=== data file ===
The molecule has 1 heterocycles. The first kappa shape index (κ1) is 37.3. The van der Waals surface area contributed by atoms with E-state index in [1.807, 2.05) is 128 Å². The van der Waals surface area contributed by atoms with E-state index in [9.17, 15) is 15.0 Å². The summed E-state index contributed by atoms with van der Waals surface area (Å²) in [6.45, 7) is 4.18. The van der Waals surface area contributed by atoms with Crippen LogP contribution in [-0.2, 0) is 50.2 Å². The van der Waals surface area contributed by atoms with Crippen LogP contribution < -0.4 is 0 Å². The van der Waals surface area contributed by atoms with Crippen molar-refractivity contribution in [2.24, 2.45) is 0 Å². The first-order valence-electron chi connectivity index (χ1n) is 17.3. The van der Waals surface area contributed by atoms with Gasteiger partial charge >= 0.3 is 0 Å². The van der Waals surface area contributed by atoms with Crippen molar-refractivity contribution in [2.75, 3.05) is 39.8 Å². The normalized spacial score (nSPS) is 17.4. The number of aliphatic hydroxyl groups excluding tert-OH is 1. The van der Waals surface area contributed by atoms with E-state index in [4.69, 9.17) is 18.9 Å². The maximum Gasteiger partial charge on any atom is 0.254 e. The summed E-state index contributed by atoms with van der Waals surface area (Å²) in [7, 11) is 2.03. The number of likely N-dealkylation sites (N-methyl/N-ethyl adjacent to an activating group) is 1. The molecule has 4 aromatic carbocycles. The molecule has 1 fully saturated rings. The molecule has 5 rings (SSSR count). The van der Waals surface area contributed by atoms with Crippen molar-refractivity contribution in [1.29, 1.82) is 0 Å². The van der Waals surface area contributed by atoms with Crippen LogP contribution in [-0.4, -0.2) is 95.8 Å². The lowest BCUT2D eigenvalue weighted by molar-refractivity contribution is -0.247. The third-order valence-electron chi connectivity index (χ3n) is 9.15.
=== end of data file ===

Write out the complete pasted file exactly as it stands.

The molecule has 1 heterocycles. The first kappa shape index (κ1) is 37.3. The van der Waals surface area contributed by atoms with E-state index in [1.807, 2.05) is 128 Å². The van der Waals surface area contributed by atoms with E-state index in [9.17, 15) is 15.0 Å². The summed E-state index contributed by atoms with van der Waals surface area (Å²) in [6.45, 7) is 4.18. The van der Waals surface area contributed by atoms with Crippen LogP contribution in [-0.2, 0) is 50.2 Å². The van der Waals surface area contributed by atoms with Crippen LogP contribution < -0.4 is 0 Å². The van der Waals surface area contributed by atoms with Crippen molar-refractivity contribution in [2.24, 2.45) is 0 Å². The first-order valence-electron chi connectivity index (χ1n) is 17.3. The van der Waals surface area contributed by atoms with Gasteiger partial charge >= 0.3 is 0 Å². The van der Waals surface area contributed by atoms with Crippen molar-refractivity contribution in [2.75, 3.05) is 39.8 Å². The normalized spacial score (nSPS) is 17.4. The number of aliphatic hydroxyl groups excluding tert-OH is 1. The van der Waals surface area contributed by atoms with E-state index in [4.69, 9.17) is 18.9 Å². The maximum Gasteiger partial charge on any atom is 0.254 e. The summed E-state index contributed by atoms with van der Waals surface area (Å²) in [7, 11) is 2.03. The number of likely N-dealkylation sites (N-methyl/N-ethyl adjacent to an activating group) is 1. The molecule has 4 aromatic carbocycles. The molecule has 1 fully saturated rings. The molecule has 5 rings (SSSR count). The van der Waals surface area contributed by atoms with Crippen molar-refractivity contribution in [1.29, 1.82) is 0 Å². The van der Waals surface area contributed by atoms with Crippen LogP contribution in [-0.4, -0.2) is 95.8 Å². The lowest BCUT2D eigenvalue weighted by molar-refractivity contribution is -0.247. The third-order valence-electron chi connectivity index (χ3n) is 9.15.